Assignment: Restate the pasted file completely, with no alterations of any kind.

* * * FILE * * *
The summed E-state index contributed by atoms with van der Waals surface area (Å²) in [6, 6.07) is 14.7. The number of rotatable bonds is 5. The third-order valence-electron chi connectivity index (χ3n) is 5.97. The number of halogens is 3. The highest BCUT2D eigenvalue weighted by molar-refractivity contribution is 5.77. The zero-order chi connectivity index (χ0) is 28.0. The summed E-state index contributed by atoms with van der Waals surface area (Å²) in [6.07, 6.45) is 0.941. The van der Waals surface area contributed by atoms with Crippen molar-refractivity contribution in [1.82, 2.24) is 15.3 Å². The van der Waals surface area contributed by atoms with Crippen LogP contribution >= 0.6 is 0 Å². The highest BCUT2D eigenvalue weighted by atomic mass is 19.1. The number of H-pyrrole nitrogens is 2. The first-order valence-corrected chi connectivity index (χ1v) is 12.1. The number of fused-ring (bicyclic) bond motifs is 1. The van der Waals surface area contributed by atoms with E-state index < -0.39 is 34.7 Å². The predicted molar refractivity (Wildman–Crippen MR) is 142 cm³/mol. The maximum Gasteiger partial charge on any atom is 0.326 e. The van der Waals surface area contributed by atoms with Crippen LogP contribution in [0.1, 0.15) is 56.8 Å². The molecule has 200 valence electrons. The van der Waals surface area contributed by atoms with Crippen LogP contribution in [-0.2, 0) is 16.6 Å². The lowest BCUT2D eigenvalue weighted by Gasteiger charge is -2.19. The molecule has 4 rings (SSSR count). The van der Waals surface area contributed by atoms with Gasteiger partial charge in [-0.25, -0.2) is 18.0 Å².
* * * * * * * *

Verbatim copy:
The summed E-state index contributed by atoms with van der Waals surface area (Å²) in [6, 6.07) is 14.7. The number of rotatable bonds is 5. The third-order valence-electron chi connectivity index (χ3n) is 5.97. The number of halogens is 3. The highest BCUT2D eigenvalue weighted by molar-refractivity contribution is 5.77. The zero-order chi connectivity index (χ0) is 28.0. The summed E-state index contributed by atoms with van der Waals surface area (Å²) in [6.07, 6.45) is 0.941. The van der Waals surface area contributed by atoms with Crippen molar-refractivity contribution in [1.82, 2.24) is 15.3 Å². The van der Waals surface area contributed by atoms with Crippen LogP contribution >= 0.6 is 0 Å². The highest BCUT2D eigenvalue weighted by atomic mass is 19.1. The number of H-pyrrole nitrogens is 2. The first-order valence-corrected chi connectivity index (χ1v) is 12.1. The number of fused-ring (bicyclic) bond motifs is 1. The van der Waals surface area contributed by atoms with E-state index < -0.39 is 34.7 Å². The predicted molar refractivity (Wildman–Crippen MR) is 142 cm³/mol. The maximum Gasteiger partial charge on any atom is 0.326 e. The van der Waals surface area contributed by atoms with Crippen LogP contribution in [0.1, 0.15) is 56.8 Å². The molecule has 200 valence electrons. The van der Waals surface area contributed by atoms with Crippen LogP contribution in [-0.2, 0) is 16.6 Å². The lowest BCUT2D eigenvalue weighted by Gasteiger charge is -2.19. The molecule has 4 rings (SSSR count). The van der Waals surface area contributed by atoms with Gasteiger partial charge in [-0.25, -0.2) is 18.0 Å².